Editorial: Will Court Uphold Sexual Privacy?
County Register, December 5, 2002
625 N. Grand Avenue, Santa Ana, CA 92711
The U.S. Supreme Court has agreed to revisit the question of whether state
governments can prohibit sexual activities between consenting adults,
conducted in privacy, or whether such laws violate rights protected by the
In the case of Lawrence v. Texas, the court will revisit an issue it
decided in favor of state regulatory power by a 5-4 margin in 1986. Then, in Bowers
v. Hardwick, the court decided there was no constitutional right to
private homosexual sex and left Georgia’s law prohibiting sodomy in place
(while quietly hoping, like most of us, that the state wouldn’t be too
aggressive in enforcing it).
Back in 1986, 24 states and the District of Columbia still had sodomy laws
on the books. Now only 13 do. Texas and three other states ban only homosexual
sodomy, while the other states ban sodomy engaged in by anybody.
In the Texas case, the court has an equal-protection issue it could use to
strike down the law. If the same act is legal for heterosexuals but illegal
for homosexuals, then homosexuals are being denied equal protection of the
But what about states that ban certain sexual practices for everybody (but
seldom enforce the laws)? Philosophically, in a free society there is no
excuse or justification for such laws.
Assistant DA William Delmore, of Harris County, Texas, argued in a brief
related to the Lawrence case that "government may require adherence to
certain widely accepted moral standards and sanction deviation from those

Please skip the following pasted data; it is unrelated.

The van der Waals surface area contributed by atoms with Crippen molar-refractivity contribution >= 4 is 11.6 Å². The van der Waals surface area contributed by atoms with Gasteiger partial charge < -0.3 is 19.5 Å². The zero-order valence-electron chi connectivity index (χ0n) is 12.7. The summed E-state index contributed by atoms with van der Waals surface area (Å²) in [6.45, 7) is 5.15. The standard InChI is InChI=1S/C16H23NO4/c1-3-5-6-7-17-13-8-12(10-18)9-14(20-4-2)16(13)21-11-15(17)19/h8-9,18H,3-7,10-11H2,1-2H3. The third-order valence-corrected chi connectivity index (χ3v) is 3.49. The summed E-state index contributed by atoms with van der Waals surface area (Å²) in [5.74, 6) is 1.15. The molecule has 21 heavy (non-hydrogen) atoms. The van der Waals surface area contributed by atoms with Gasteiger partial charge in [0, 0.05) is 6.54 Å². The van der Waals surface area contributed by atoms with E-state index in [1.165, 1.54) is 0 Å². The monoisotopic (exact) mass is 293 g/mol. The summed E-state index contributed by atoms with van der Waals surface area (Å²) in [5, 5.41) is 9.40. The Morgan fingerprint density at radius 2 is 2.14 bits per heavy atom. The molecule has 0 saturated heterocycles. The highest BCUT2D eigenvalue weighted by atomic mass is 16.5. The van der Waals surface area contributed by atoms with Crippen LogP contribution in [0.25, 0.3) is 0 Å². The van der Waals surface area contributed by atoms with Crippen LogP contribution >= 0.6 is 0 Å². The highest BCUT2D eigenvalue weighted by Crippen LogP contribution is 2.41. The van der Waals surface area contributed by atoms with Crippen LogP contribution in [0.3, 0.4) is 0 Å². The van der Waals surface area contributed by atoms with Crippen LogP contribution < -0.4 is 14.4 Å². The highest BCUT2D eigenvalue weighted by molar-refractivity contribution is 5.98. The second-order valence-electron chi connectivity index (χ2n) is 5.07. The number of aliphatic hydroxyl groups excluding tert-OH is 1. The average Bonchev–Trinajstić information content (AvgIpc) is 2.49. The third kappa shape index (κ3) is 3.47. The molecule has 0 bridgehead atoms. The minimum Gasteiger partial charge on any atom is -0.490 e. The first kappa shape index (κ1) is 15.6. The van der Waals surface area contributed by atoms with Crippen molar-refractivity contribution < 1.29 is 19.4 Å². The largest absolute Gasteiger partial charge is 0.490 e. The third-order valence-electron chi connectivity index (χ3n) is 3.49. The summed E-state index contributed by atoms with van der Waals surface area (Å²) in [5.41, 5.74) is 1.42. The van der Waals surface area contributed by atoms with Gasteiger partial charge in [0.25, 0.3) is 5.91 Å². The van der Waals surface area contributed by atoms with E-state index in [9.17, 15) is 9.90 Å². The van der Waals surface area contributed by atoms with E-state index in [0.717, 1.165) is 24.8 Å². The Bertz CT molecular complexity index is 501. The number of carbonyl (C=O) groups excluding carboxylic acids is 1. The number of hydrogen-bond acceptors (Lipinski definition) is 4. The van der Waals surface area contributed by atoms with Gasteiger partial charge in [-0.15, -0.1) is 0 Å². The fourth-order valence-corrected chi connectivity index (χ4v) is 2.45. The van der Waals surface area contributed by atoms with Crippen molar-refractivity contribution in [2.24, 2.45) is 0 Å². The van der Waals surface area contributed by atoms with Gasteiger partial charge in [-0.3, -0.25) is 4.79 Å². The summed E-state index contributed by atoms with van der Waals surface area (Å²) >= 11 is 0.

standards." But that is a pernicious doctrine. Government should confine
itself to protecting citizens’ rights—punishing those who harm or violate
the rights of others—leaving enforcement of moral standards that don’t
involve outright harm to churches, civic organizations and families.
So sodomy laws are objectionable in a free society. But are they forbidden
by the U.S. Constitution? Roger Pilon, director of constitutional studies at
the Cato Institute, thinks so.
The first clause he cites is the 9th Amendment, which says in its entirety:
"The enumeration in the Constitution, of certain rights, shall not be
construed to deny or disparage others retained by the people." That was
included in the Bill of Rights to remind us that just because the framers hadn’t
mentioned an individual right didn’t mean people didn’t have it. In that
reminder can be found a right to privacy, to sexual freedom, or the more
general right of a free citizen to be left alone by government if he or she is
not harming another person.
Mr. Pilon also believes the 14th Amendment, which states in part, "No
State shall make or enforce any law which shall abridge the privileges or
immunities of citizens of the United States," forbids laws that intrude
into private bedrooms. "That clause was meant to be the principal font of
rights against the states, to protect the freedom and personal integrity of
the individual," he told us. Justice Clarence Thomas has been especially
interested in the "privileges or immunities" clause as a guarantee
of individual liberty, and he could use it in this case to good effect.
It is unlikely the court would have accepted this case unless it planned to
revisit and revise the Bowers decision. We hope it does so in a way that
affirms the Constitution as an ongoing source of protection for the rights of
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